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Romance and religion

Gay-themed play explores prickly subjects with humor



‘Next Fall’
Round House Theatre
Through Feb. 26

Chris Dinolfo as Luke, left, and Tom Story as Adam in ‘Next Fall’ at Round House Theatre. (Photo by Danisha Crosby; courtesy Round House)

Sex and spirituality — or the lack thereof — intersect in thought-provoking ways in the flawed-but-worthy play ‘Next Fall,” a 2009 piece that’s enjoying a post-Broadway local run at Round House Theatre in Bethesda, Md.

Luke (Chris Dinolfo) and Adam (Tom Story) meet when the former gives the latter the Heimlich maneuver to ease a panic attack at a party. He later admits it was just an excuse to get his arms around Adam, who’s older (he reluctantly admits to 40), a neurotic hypochondriac drifting through life. Luke is young and cute, a promising actor whose career is about to take off. Opposites attract, of course, and a one-night stand turns into a long-term committed relationship.

The premise may sound like a Hollywood screwball comedy, but playwright Geoffrey Nauffts (who’s played Adam in previous productions) soon dives into more serious territory. There’s another serious difference between the two men — Luke’s a devout fundamentalist Christian and Adam’s a committed agnostic. And unlike a typical screwball comedy, Nauffts’ fascinating script focuses not so much on what brings the characters together in the first place, but on what keeps them together over the years.

The play opens in a hospital. Luke has been struck by a taxi and his anxious family and friends keep vigil in the hospital waiting room. They have been summoned by the tightly wound Brandon (Alexander Strain in a somewhat underwritten role), Luke’s estranged friend who’s a thriving real estate mogul who is also struggling with Christianity and homosexuality. Adam’s friend Holly (Dawn Ursula) runs the candle shop where both Luke and Adam work at various times and who searches for meaning (and men) in a variety of New Age activities. Luke’s divorced parents have arrived from Tallahassee, Fla. Arlene (Kathryn Kelley) is fighting her own demons and the ruggedly pious Butch (Kevin Cutts) willfully ignores the signs that his son is gay. As the present-day medical drama unfolds, flashbacks move fluidly through time, tracing how the two men meet, move in together and negotiate the many compromises necessary in any relationship.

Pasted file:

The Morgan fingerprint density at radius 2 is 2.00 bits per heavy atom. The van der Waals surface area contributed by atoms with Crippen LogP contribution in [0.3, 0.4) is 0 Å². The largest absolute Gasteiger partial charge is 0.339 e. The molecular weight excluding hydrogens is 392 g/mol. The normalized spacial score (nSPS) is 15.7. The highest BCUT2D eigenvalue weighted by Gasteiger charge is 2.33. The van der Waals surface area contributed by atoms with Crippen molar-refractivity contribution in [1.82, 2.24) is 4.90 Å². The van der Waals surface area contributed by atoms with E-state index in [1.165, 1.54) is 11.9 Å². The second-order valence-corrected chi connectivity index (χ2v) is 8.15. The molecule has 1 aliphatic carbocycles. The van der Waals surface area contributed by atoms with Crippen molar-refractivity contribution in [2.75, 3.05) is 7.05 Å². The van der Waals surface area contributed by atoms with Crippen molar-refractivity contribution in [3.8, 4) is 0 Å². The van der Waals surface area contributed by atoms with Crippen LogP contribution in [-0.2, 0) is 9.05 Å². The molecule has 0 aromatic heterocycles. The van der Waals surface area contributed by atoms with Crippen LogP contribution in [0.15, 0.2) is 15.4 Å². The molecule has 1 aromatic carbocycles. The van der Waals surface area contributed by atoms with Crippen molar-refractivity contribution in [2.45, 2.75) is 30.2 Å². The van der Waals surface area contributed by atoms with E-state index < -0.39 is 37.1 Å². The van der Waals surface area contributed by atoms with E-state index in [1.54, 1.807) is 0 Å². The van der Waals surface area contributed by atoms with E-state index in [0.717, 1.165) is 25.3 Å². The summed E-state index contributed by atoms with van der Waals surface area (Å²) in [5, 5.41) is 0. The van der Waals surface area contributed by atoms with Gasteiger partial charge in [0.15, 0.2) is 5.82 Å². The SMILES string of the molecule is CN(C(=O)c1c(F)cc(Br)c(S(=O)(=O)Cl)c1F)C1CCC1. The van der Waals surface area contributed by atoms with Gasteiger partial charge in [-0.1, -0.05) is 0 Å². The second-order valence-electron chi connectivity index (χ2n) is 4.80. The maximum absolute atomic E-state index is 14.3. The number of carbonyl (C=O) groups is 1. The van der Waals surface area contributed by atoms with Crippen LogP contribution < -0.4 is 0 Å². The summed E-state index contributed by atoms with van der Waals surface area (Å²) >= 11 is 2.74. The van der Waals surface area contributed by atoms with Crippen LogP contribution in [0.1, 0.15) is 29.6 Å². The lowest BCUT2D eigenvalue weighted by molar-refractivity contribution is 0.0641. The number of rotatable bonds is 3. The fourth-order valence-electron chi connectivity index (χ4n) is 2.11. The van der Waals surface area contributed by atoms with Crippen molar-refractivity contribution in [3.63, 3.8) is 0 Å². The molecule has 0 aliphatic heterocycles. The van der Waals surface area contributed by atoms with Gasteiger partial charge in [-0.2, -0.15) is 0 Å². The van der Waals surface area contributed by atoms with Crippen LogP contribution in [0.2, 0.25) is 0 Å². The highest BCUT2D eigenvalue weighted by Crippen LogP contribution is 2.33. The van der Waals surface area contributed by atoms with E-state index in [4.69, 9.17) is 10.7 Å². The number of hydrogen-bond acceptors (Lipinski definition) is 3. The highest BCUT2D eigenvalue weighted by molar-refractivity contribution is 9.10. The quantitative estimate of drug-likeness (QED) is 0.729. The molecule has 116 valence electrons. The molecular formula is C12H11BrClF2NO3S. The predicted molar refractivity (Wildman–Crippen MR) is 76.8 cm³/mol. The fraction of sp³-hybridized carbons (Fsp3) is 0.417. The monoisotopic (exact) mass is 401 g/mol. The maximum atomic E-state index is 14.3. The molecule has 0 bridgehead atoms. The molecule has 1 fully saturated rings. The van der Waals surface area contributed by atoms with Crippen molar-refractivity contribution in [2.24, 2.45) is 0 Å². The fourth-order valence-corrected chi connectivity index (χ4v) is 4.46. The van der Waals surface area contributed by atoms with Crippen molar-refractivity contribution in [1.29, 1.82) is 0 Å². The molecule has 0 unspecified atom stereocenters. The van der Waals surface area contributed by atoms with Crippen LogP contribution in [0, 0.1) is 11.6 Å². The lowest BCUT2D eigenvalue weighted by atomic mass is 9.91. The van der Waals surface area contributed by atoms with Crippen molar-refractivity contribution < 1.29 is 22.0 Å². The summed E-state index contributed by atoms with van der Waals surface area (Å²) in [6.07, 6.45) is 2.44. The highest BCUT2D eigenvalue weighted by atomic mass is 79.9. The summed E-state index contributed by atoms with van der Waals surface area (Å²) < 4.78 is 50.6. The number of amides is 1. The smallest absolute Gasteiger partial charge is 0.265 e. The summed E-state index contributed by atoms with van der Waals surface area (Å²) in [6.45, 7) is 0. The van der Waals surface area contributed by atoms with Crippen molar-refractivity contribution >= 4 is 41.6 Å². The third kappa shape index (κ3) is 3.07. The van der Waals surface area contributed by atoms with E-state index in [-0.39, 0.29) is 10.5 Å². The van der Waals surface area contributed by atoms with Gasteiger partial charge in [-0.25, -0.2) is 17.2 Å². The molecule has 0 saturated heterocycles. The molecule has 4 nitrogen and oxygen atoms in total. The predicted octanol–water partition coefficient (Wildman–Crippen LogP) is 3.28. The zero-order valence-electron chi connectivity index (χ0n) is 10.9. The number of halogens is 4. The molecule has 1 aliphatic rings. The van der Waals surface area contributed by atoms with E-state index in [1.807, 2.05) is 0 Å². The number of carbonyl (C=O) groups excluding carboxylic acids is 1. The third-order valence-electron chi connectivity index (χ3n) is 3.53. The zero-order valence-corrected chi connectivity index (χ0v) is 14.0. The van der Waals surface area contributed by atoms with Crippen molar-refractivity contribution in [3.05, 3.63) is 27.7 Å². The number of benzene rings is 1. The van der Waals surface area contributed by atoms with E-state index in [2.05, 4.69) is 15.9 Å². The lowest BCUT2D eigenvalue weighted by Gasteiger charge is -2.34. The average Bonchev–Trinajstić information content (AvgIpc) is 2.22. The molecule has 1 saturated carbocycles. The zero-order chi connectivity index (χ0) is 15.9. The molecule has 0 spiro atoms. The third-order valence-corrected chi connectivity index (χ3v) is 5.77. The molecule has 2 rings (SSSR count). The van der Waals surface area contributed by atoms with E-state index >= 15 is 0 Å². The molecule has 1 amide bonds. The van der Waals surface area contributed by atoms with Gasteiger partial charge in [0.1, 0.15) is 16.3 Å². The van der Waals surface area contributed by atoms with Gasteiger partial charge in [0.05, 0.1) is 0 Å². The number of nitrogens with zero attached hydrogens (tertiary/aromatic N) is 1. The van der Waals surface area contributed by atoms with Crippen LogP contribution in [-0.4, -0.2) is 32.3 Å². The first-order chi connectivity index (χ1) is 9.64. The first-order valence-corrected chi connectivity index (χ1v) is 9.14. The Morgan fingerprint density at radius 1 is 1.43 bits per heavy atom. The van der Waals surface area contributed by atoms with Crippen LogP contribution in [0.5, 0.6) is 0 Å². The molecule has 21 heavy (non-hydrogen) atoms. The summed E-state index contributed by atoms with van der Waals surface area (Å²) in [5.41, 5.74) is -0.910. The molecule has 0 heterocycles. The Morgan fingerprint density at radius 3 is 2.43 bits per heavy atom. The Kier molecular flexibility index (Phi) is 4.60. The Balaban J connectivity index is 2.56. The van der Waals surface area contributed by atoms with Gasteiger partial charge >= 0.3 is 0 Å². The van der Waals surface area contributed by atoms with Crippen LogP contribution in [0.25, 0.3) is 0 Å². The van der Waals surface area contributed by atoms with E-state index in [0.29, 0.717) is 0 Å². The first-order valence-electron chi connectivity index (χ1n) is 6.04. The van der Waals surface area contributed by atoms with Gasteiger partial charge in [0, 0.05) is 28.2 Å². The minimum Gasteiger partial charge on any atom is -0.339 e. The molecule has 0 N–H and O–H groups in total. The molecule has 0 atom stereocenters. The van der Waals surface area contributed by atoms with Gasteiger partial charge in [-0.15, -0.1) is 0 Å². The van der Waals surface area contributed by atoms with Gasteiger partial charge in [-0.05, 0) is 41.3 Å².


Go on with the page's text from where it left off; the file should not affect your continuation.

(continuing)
Unfortunately, the heavy-handed production at Round House Theatre frequently tramples on Nauffts’ finely wrought structure and delicately crafted language. Where the scenes should flow seamlessly together, director Mark Ramont and his design team stop the action cold after every scene with slow fades, overwrought music and awkward set changes. These painful transitions stop the play in its tracks, leaving the actors to struggle to regain their momentum when the action resumes.

This fumbling treatment also extends to some of the acting. Kelley struggles unsuccessfully with the role of Luke’s troubled hardscrabble mother Arlene who abandoned Luke when he was a toddler. She never finds her way through the complex vocal and emotional shadings of the character, missing the potent combination of desperation and guilt and anger that fuel the character and fighting against the complex rhythms of the dialogue.

Luckily, Story and Dinolfo bring passion and electricity to the central characters. The openly gay actors display an easy physicality in their onstage relationship. We see the deep physical and emotional bonds that pull them together and we also see the tense spiritual doubts that push them apart. Luke desperately and sincerely wishes that Adam could find faith so they can spend eternity together. Adam hates the fact that Luke prays for forgiveness after they have sex and refuses to come out to his parents. Story and Dinolfo make these tensions palpable and draw us into their compelling story.

They also expertly use Nauffts’ rich language to full effect. For all its serious themes and moving drama, “Next Fall” is often funny. Among other things, Nauffts explores the intriguing way humor is used in different situations: as a strategic defense, as a coping mechanism, as a weapon, as seduction, as social lubricant, as a world view. He also depicts spirituality in a sensitive and robust manner, embracing the many ways his characters find their way through an uncertain religious and ethical universe. All of them are on serious spiritual quests, whether they acknowledge it or not, and these issues come naturally to the fore as Luke battles for his life. Nauffts also captures the ebb and flow of the various long-term relationships with nuance and naturalness. It’s a rare play that tells us everything we need to know about the characters yet leaves us wanting more.


Out & About

Mayor’s office to host Pride tie-dye party

Guests to make colorful shirts for ‘PEACE. LOVE. REVOLUTION’ theme



(Photo by Prime Look/Bigstock)

The Mayor’s Office for LGBTQ Affairs will host “Love Out Loud: Tie Dye Party for Pride” on Wednesday, June 7 at 5 p.m. at the Frank D. Reeves Center of Municipal Affairs.